It’s not unusual for a restaurant to hire a new head chef, but it is rather unusual for two restaurants to swap theirs. Heads turned earlier this year when Fabrice Vulin left two-Michelin-starred Caprice earlier this year to join The Tasting Room at City of Dreams in Macau, another two-star restaurant. Luckily, it ended up being a trade of sorts: The Tasting Room’s former head chef, Guillaume Galliot, recently filled the Chef de Cuisine post at Caprice, and it’s already looking like the beginning of an exciting new chapter for the French fine-dining institution inside the Four Seasons Hotel.
Galliot’s career began from an early age with training under the twin brothers Chef Jacques and Laurent Pourcel at three-Michelin-starred Jardin des Sens, a restaurant in Montpellier, France, which shuttered last year after a long history of training some of the world’s best chefs. It was there that he picked up excellent pastry skills as well as a lighter influence from working with fresh Mediterranean produce.
From there, Galliot moved on to stints in New York, Saint Barthélemy in the Caribbean, Singapore, and Beijing before arriving in Macau. His experience has spanned decades and continents, but each move was calculated precisely for the right reason at the right time, he tells us, in an effort to further his culinary repertoire. He lived in India for awhile to learn how to work with spices, moved to Singapore to become the youngest sous chef at the age of 23 in the history of the iconic Raffles Hotel, and then transferred to Raffles Beijing — at a fortuitous time during the 2008 Olympic Games — to learn about the tastes and techniques of Chinese cuisine. During his six-year tenure at the Tasting Room, Galliot led the restaurant up the Michelin ladder to its current two-star ranking.
Now at Caprice, Galliot has adopted the restaurant’s core tenets of fine technique, top-notch ingredients, and classical French flavours, blending in his own influences from working around the world. The result is a new menu that’s intriguing and exciting — a step in the right direction for fine dining in a city that’s recently leaned more towards communal wooden tables over white-tablecloth meals.
We recently had the pleasure of sampling chef Galliot’s new menu, and were deeply impressed by the meticulously thought-out creations that utilise Asian ingredients to enhance, rather than overpower, classical French flavours.
A trio of amuse-bouches was an inviting welcome to the meal: salmon roe huddling like brilliant ocean jewels inside a wafer-thin pastry tart, creamy sea urchin atop a bell-pepper-and-cauliflower mousse, and mini pita bread puffs which burst with an intricately spiced curry mousse. More caviar and sea urchin arrived in the next dish, offset by a concentrated shot of seafood jelly and a cooling dill cream which filled the edges of the sea urchin shell it was served in, like a tantalising benediction from the sea.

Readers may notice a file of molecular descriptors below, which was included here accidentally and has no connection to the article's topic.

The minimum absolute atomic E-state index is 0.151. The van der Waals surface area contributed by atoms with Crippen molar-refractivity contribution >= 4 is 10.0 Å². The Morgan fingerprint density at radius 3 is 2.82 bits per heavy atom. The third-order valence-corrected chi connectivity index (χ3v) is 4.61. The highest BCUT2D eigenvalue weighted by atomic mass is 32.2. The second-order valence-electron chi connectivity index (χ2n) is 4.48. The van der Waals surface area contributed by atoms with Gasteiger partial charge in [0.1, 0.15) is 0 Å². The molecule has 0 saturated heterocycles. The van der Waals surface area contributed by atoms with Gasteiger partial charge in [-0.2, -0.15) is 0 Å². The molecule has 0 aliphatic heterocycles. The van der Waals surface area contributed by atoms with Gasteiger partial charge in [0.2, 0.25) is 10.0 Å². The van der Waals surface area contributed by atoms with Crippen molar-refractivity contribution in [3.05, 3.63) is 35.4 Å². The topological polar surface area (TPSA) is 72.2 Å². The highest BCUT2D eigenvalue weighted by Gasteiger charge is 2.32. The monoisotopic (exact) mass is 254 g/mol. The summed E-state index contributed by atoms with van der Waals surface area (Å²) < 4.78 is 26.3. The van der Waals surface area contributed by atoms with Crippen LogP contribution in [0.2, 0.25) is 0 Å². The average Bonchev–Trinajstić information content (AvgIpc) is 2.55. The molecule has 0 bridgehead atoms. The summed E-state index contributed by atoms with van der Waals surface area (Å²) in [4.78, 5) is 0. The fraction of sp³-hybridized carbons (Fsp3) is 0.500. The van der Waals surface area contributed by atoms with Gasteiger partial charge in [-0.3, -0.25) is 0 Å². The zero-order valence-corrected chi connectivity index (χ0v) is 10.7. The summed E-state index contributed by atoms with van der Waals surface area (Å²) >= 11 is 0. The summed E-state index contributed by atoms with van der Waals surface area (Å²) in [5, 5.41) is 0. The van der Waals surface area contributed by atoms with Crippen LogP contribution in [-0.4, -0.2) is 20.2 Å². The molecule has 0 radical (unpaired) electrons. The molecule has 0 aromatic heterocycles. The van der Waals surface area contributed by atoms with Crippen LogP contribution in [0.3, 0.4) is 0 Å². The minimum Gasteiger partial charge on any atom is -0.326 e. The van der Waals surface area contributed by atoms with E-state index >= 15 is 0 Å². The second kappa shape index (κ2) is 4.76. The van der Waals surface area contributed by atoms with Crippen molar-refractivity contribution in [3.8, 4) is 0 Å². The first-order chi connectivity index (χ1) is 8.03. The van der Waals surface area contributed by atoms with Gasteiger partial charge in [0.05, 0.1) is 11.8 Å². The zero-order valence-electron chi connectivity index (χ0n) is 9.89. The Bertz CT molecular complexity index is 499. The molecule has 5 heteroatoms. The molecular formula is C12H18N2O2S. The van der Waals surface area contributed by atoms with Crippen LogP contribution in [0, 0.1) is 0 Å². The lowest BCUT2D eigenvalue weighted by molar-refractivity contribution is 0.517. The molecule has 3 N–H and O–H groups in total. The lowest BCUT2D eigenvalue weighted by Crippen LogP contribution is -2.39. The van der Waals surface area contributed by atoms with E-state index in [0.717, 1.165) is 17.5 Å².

Beef tartare was equally sublime — made without the traditional horseradish or capers in order to highlight the natural flavour of the beef. Fresh snow peas lent a bit of crunch, while droplets of egg confit and parsley gel created a colourful ring around the plate. Not content with stopping there, chef Galliot covered the tartare in a layer of caviar, nearly half a centimetre thick, topped with sheets of gold leaf for added visual pizazz.
The most distinct difference that regulars of Caprice will observe with Galliot’s new menu is the infusion of Asian flavours, which effortlessly coexist with the classical French ingredients and techniques. This is most evident in the crab laksa with confit eggs, leeks, coriander, and hazelnut — perfumed with a dusting of grated lime zest that hits you as soon as the plate arrives. Pale yellow, the colour of churned butter, the rich and creamy sauce bears the concentrated flavour of laksa, while showcasing an elegant and clean taste that’s characteristic of French cuisine. Fresh snow crab, succulent lobster, and chopped hazelnuts top off this elegant creation.
The next few plates followed the same exacting standards: Mediterranean sea bream with crispy fennel in a sea urchin bouillabaisse, seasoned with the natural salinity of the sea urchin in place of salt; and blood pigeon rounded out with beetroot three ways — natural, pureed, and thickened into a gel. A drift of Australian winter truffles went hand-in-hand with the earthiness of the beetroot.
For dessert, a chocolate and banana creation from pastry chef Nicolas Lambert was a sophisticated end to the exemplary meal: five layers composed of banana cake, crispy wafer, fresh bananas, chocolate mousse, and a razor-thin sheet of tempered chocolate, topped with a quenelle of cocoa sorbet.
From our recent meal at Caprice, it’s clear that the restaurant is aiming to set the bar even higher with the change in leadership, debuting a new menu that’s informed by the full breadth of chef Galliot’s prior experiences and travels. Combined with Caprice’s classic Chinoiserie décor and crystal chandeliers, panoramic views of Victoria Harbour, and of course the sensational cheese and wine cellar, this Michelin-starred restaurant is entering a new era that promises to be even more exciting than the last.
Caprice, Four Seasons Hotel Hong Kong, 8 Finance Street, Central, Hong Kong, +852 3196 8690